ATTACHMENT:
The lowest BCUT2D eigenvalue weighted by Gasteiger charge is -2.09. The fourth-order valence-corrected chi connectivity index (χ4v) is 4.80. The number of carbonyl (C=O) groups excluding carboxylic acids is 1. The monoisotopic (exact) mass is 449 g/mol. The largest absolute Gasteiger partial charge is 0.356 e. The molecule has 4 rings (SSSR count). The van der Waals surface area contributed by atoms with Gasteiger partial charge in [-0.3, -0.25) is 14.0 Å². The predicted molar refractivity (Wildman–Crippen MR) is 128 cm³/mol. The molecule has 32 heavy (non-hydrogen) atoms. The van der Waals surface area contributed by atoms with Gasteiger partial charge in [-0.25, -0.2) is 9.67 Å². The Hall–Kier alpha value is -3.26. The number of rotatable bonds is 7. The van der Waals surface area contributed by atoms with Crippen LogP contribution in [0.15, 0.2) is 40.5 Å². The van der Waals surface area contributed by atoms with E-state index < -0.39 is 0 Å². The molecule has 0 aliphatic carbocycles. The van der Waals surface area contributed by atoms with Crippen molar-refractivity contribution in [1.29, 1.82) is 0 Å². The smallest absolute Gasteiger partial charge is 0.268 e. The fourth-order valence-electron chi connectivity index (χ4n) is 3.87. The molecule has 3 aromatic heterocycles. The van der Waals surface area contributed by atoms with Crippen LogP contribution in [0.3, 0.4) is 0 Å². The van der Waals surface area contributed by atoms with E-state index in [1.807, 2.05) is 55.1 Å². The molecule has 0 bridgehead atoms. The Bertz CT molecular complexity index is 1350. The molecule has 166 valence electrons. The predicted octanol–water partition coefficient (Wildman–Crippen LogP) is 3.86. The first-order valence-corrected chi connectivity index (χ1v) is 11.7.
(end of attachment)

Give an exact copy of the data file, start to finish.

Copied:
The lowest BCUT2D eigenvalue weighted by Gasteiger charge is -2.09. The fourth-order valence-corrected chi connectivity index (χ4v) is 4.80. The number of carbonyl (C=O) groups excluding carboxylic acids is 1. The monoisotopic (exact) mass is 449 g/mol. The largest absolute Gasteiger partial charge is 0.356 e. The molecule has 4 rings (SSSR count). The van der Waals surface area contributed by atoms with Gasteiger partial charge in [-0.3, -0.25) is 14.0 Å². The predicted molar refractivity (Wildman–Crippen MR) is 128 cm³/mol. The molecule has 32 heavy (non-hydrogen) atoms. The van der Waals surface area contributed by atoms with Gasteiger partial charge in [-0.25, -0.2) is 9.67 Å². The Hall–Kier alpha value is -3.26. The number of rotatable bonds is 7. The van der Waals surface area contributed by atoms with Crippen LogP contribution in [0.15, 0.2) is 40.5 Å². The van der Waals surface area contributed by atoms with E-state index < -0.39 is 0 Å². The molecule has 0 aliphatic carbocycles. The van der Waals surface area contributed by atoms with Crippen molar-refractivity contribution in [1.29, 1.82) is 0 Å². The smallest absolute Gasteiger partial charge is 0.268 e. The fourth-order valence-electron chi connectivity index (χ4n) is 3.87. The molecule has 3 aromatic heterocycles. The van der Waals surface area contributed by atoms with Crippen LogP contribution in [0.3, 0.4) is 0 Å². The van der Waals surface area contributed by atoms with E-state index in [1.807, 2.05) is 55.1 Å². The molecule has 0 bridgehead atoms. The Bertz CT molecular complexity index is 1350. The molecule has 166 valence electrons. The predicted octanol–water partition coefficient (Wildman–Crippen LogP) is 3.86. The first-order valence-corrected chi connectivity index (χ1v) is 11.7.